Context.—Cervicography and oncogenic human papillomavirus (HPV) testing have been proposed for improving the accuracy of cervical cancer screening.
Objective.—To examine whether cervicography and HPV testing can improve beyond chance the detection of cervical intraepithelial neoplasia (CIN) 2 or 3 in women with atypical cells of undetermined significance or low-grade squamous intraepithelial lesions on cytology.
Design.—Cross-sectional analysis. Oncogenic HPV testing by Hybrid Capture II assay or cervicography combined with cytology was compared with the reference standard of colposcopy with directed biopsy.
Setting.—Community family practices.
Participants.—Three hundred four women with low-grade cytologic abnormality.
Main Outcome Measures.—The gain in accuracy for detecting histologic CIN 2 or 3 or carcinoma. Because an adjunct test may improve sensitivity by chance alone, the sensitivity or specificity if the second test performed randomly was estimated.
Results.—Cervical intraepithelial neoplasia 2 or 3 was found in 11.8% (36/304) of the women and invasive squamous cell carcinoma in 0.3% (1/304). The sensitivity of cytology for detecting CIN 2 or 3 was 73.0% and increased by 21.6% to 94.6% with the addition of a cervigram showing a low-grade lesion or higher or a positive HPV test result. These gains were reduced to 8.1% and 10.8% above the sensitivities expected if the additional tests performed randomly. The corresponding specificities decreased from 49.1% to 32.2% and 33.0%. There was insufficient power to determine whether observed sensitivities were statistically significantly higher than the expected sensitivities.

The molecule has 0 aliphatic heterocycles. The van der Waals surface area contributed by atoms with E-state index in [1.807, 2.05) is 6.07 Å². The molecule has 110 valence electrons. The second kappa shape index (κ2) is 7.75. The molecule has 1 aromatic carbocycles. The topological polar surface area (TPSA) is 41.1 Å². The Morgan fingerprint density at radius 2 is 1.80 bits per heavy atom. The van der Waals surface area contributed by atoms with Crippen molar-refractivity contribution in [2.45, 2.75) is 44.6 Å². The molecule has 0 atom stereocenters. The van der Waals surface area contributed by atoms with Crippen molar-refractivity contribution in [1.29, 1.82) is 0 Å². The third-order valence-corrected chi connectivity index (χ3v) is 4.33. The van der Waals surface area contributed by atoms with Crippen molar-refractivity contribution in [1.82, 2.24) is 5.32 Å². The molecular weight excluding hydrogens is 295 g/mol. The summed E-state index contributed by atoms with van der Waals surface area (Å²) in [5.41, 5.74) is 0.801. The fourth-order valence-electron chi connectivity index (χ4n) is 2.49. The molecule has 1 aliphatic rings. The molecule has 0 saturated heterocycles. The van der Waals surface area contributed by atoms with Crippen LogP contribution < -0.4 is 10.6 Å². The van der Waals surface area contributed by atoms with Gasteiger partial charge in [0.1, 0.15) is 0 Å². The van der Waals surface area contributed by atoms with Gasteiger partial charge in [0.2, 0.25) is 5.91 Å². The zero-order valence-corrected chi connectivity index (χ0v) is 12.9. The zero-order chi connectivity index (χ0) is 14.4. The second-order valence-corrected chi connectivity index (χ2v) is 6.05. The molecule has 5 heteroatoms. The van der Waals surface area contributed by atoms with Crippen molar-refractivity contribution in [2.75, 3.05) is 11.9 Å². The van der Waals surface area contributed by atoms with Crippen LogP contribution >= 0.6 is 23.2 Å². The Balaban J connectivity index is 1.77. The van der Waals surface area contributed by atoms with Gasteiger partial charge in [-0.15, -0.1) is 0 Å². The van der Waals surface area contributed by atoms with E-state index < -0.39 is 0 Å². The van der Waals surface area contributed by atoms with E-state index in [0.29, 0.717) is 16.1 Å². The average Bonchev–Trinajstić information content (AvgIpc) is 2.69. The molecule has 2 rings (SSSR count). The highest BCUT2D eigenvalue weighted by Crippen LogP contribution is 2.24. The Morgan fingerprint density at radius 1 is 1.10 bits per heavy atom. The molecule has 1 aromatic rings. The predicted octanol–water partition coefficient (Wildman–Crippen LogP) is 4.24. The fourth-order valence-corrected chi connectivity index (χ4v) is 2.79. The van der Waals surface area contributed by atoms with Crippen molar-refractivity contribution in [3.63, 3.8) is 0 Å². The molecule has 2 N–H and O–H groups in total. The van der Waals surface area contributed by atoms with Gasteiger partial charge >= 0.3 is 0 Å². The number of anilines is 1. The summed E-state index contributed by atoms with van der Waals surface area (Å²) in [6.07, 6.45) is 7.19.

Conclusion.—Adjunctive HPV testing or cervicography may provide similar gains in sensitivity, but they can appear misleadingly large if chance increases are not taken into account.